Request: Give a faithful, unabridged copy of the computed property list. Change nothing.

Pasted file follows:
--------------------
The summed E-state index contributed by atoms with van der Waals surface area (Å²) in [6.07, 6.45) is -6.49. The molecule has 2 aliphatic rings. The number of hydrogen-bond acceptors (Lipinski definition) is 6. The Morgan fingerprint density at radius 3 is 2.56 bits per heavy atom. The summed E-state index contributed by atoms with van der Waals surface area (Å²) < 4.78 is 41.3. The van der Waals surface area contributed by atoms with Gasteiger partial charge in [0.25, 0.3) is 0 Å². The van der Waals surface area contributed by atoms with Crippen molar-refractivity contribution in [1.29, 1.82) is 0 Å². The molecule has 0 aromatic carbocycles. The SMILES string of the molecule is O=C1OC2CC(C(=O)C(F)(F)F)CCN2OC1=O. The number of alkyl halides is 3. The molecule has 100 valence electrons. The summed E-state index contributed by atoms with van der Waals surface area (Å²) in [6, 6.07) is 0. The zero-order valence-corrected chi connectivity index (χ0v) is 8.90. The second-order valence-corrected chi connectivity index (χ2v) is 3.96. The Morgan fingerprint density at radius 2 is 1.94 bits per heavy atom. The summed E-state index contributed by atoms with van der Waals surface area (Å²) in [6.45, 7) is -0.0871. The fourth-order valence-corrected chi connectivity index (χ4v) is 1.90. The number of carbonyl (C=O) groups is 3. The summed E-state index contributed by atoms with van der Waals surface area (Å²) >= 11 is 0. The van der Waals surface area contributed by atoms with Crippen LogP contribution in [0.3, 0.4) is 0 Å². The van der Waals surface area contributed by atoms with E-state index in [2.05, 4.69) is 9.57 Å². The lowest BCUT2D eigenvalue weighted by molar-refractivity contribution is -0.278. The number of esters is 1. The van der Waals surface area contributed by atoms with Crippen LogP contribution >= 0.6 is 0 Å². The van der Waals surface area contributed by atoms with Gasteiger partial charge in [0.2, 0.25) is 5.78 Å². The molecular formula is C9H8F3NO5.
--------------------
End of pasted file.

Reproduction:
The summed E-state index contributed by atoms with van der Waals surface area (Å²) in [6.07, 6.45) is -6.49. The molecule has 2 aliphatic rings. The number of hydrogen-bond acceptors (Lipinski definition) is 6. The Morgan fingerprint density at radius 3 is 2.56 bits per heavy atom. The summed E-state index contributed by atoms with van der Waals surface area (Å²) < 4.78 is 41.3. The van der Waals surface area contributed by atoms with Gasteiger partial charge in [0.25, 0.3) is 0 Å². The van der Waals surface area contributed by atoms with Crippen molar-refractivity contribution in [1.29, 1.82) is 0 Å². The molecule has 0 aromatic carbocycles. The SMILES string of the molecule is O=C1OC2CC(C(=O)C(F)(F)F)CCN2OC1=O. The number of alkyl halides is 3. The molecule has 100 valence electrons. The summed E-state index contributed by atoms with van der Waals surface area (Å²) in [6, 6.07) is 0. The zero-order valence-corrected chi connectivity index (χ0v) is 8.90. The second-order valence-corrected chi connectivity index (χ2v) is 3.96. The Morgan fingerprint density at radius 2 is 1.94 bits per heavy atom. The summed E-state index contributed by atoms with van der Waals surface area (Å²) in [6.45, 7) is -0.0871. The fourth-order valence-corrected chi connectivity index (χ4v) is 1.90. The number of carbonyl (C=O) groups is 3. The summed E-state index contributed by atoms with van der Waals surface area (Å²) >= 11 is 0. The van der Waals surface area contributed by atoms with Crippen LogP contribution in [0.3, 0.4) is 0 Å². The van der Waals surface area contributed by atoms with E-state index in [2.05, 4.69) is 9.57 Å². The lowest BCUT2D eigenvalue weighted by molar-refractivity contribution is -0.278. The number of esters is 1. The van der Waals surface area contributed by atoms with Crippen LogP contribution >= 0.6 is 0 Å². The van der Waals surface area contributed by atoms with Gasteiger partial charge in [0.2, 0.25) is 5.78 Å². The molecular formula is C9H8F3NO5.